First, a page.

China is one of the world’s biggest and most fascinating countries. For Westerners looking to gain valuable experience living and actually working in a culture well beyond their own, China is an ideal location to investigate.
Both the rich history and the exciting, evolving modern way of life attract many English teachers to China. From the beautiful countryside to the stunning architecture, there is so much to explore, and the people themselves are becoming more and more connected to the Western world.
As you might imagine, the desire to learn English has never been higher; not only as Chinese youngsters look to actually visit Western countries as tourists or students, but also for their futures in the business world.
Of course, moving to China to teach English is not a quick and easy process. There are many areas to consider, not least the legal aspects of relocating. Certain criteria must be met, and the process of application can be incredibly confusing.
This article is designed to be the only guide you need to help you understand the legality of your upcoming move to China.
What Type of Institution Should You Consider?
You have committed to teaching English in China. What now?
The next step is to consider which level of education you’re able and willing to work within.
In China, English teachers are given work in various institutions:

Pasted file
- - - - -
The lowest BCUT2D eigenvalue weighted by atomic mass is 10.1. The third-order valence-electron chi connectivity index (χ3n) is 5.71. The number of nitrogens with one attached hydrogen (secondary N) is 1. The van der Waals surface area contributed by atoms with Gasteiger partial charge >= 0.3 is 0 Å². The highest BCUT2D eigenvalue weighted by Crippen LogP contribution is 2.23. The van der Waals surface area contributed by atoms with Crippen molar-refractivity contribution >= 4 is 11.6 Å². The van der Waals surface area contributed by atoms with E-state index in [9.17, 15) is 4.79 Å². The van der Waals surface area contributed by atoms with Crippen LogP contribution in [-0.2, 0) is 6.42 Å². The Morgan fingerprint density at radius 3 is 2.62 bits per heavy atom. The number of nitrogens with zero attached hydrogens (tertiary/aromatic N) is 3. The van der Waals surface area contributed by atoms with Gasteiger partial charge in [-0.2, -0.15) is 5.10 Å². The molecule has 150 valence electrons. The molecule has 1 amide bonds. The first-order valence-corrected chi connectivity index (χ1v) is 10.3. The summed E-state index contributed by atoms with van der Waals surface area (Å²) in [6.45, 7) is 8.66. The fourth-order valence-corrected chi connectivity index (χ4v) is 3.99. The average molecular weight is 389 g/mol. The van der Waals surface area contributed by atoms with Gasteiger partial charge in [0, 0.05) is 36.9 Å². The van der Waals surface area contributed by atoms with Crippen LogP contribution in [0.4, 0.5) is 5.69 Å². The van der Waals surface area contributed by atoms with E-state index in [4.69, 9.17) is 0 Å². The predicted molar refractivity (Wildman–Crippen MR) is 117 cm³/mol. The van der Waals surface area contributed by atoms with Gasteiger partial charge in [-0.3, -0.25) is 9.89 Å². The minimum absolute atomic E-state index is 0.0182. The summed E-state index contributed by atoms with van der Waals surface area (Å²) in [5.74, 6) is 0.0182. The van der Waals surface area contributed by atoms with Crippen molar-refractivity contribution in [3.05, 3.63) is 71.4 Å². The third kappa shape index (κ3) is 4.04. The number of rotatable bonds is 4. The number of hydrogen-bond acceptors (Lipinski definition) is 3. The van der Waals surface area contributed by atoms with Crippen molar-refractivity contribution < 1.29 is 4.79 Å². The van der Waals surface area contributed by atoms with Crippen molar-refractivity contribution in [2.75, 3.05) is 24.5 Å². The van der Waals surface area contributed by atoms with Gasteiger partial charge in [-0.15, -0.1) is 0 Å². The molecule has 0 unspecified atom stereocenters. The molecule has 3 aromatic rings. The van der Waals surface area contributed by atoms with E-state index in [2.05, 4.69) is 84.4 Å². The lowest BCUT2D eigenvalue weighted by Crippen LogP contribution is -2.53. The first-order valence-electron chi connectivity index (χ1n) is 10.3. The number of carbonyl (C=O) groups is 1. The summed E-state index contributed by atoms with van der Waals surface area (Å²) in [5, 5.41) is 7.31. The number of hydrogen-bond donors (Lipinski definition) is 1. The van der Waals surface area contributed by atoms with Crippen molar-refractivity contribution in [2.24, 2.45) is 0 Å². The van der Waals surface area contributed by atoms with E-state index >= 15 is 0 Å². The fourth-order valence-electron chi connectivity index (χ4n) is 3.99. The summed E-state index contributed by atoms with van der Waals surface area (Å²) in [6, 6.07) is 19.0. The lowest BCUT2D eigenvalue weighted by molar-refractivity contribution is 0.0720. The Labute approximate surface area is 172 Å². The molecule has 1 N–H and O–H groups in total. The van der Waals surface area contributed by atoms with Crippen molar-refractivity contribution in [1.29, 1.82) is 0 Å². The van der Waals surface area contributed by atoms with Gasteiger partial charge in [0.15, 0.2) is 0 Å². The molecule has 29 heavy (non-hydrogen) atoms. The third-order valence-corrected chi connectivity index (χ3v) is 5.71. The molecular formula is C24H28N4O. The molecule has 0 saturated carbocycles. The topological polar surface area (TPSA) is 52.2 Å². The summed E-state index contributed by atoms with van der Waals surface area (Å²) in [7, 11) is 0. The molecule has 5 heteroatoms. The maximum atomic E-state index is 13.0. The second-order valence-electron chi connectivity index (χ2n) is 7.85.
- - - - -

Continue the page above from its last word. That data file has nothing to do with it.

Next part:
Teaching English in Chinese kindergartens demands little external work or preparation, and so may be one of the more simplistic options. Obviously, the ages of children you would be working with is very young, so you must be comfortable helping them develop and maintain an understanding of the English language.
Given the complexity of the English language, breaking it down and fostering the youngest children to understand it may be more difficult than working with older students. However, the rewards would be myriad, not least in the amount of fun you would likely have in such an environment.
The salary for teaching English at kindergarten level varies, but is typically around RMB 150 (roughly $18) per hour. You may find there is more on offer, though, depending on the school itself.
In China, boarding schools are actually quite abundant in both the major cities and rural areas. You can earn between RMB 4,000 and 9,000 per month (around $480 and $1090 respectively). You would also receive an apartment and payment for your plane trip as well.
Vacations are also generous, with a month to celebrate the spring festival, a two month break in the summer, and an extra two weeks as a paid vacation.
When you choose to teach English in China, you may be able to work in winter and summer camps, which usually last from a single week to even a month. However, the pay is around RMB 5,000 (approximately $600) per two weeks.
These can be hard work, but provide the ideal environment in which to discover whether teaching English in China will be for you without making a longer commitment.
You may be able to teach at a Chinese university if you carry the required qualifications. Most of today’s Chinese universities feature a department dedicated to foreign languages or English itself. Depending on your background and certification, you may be able to find a job as a ‘foreign expert’ to teach courses of a higher level. This would equate to a higher rate of pay.